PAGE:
The uni-ball Power Tank is a mass-market take on the famous Fisher Space Pen‘s pressurized ink technology. The special ink can write in extreme heat and cold, underwater, or in the vacuum of space. I don’t really need it to do all those things, but it’s a comfort to know how reliable the pen can be.
This original model was my favorite go-to pen during high school. Since that time, the original capped version has been retired in favor of a retractable model (and more recently the Smart Series). While the pen’s legacy lives on, the newer iterations pale in comparison to the original. Not only does the classic blue Power Tank look fantastic, but it also writes more smoothly than any ballpoint I’ve ever used.
I still have a couple ink refills and one barrel, but I’m writing with a dinosaur. Not even Brad Dowdy, the Pen Addict himself, knows where to pick this pen up anymore. JetPens doesn’t stock it, and uni-ball’s U.S. website doesn’t even acknowledge the existence of the Power Tank line. Of course the world moves on from any product, but it’s a pity that the new models neither look nor write as well as the old one.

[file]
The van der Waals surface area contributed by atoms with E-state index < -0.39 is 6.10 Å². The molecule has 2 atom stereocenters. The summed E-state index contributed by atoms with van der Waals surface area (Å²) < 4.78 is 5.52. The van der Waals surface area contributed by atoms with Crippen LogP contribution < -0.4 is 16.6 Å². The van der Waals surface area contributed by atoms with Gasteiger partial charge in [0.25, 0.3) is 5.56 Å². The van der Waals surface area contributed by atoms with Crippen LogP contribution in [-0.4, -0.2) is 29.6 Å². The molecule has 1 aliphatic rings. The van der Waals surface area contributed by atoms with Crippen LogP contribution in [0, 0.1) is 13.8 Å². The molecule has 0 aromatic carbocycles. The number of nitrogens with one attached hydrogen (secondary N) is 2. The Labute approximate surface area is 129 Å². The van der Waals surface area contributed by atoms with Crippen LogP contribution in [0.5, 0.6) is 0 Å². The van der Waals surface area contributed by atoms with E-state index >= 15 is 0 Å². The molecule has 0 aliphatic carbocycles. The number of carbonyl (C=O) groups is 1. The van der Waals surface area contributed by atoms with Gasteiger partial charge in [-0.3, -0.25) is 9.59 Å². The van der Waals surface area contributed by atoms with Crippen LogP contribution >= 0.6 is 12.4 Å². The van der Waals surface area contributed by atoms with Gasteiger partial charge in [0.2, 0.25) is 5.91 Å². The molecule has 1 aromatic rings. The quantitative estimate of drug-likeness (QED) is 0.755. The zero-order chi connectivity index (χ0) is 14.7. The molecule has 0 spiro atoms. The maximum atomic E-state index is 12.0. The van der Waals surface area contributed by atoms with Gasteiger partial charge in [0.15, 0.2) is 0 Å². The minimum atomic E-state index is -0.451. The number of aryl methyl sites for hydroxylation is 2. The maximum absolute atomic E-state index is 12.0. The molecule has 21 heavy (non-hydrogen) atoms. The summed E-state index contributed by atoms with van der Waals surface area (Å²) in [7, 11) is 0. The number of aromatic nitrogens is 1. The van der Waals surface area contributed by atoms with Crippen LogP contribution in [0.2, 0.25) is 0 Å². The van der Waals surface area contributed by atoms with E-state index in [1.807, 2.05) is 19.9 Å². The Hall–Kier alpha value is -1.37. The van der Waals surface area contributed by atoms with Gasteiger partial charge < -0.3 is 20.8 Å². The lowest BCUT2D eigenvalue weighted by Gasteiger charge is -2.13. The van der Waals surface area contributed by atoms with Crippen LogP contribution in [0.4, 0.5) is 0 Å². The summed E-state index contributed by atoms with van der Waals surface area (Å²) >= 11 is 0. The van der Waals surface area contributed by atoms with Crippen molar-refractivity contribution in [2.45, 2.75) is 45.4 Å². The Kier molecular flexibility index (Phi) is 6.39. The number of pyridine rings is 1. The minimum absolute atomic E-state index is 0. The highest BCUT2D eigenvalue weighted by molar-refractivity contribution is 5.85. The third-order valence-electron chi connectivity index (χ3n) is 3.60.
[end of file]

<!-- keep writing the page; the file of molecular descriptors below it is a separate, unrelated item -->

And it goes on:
When I originally bought the Power Tank, it came in three-packs at OfficeMax (black, blue, and red). The blue was always the standout, and later I found it sold singly in such mainstream locations as Walgreens. Once it was even paired with a stick of gum for some promotion. Not exactly where one expects to find a top-notch writing instrument. By 2007 they were hard to find, and I picked up my last two at a bookstore.
The Power Tank has a very small cap, which means its balance is barely affected by posting. Meaning you can either set the cap aside or post it without feeling like you’re using the pen “the wrong way.” The tapered shape nestles nicely in the hand, and the wide grip is just rubbery enough to grasp without feeling too squishy.
I always appreciated the little window in the cap. It’s utterly unnecessary of course, but a cool touch.
The barrel has a reflective label set under the surface which reads “Pressurized Refill – 3000hPa” That’s equivalent to 43.5 psi. I’ve no idea how that compares to the Fisher Space Pen’s internals or the modern Power Tanks.
As far as I know, the original Power Tank was only sold in the 1.0 mm variety in the U.S. The modern RT and Smart Series are available in .7 as well. That might seem pretty thick, especially compared to many foreign pens, but the 1.0 mm is actually thinner than your everyday American ballpoint. Here I’ve compared it to my two other pressurized ink pens – you can see that Fisher’s “fine” tip is identical to uni-ball’s widest size.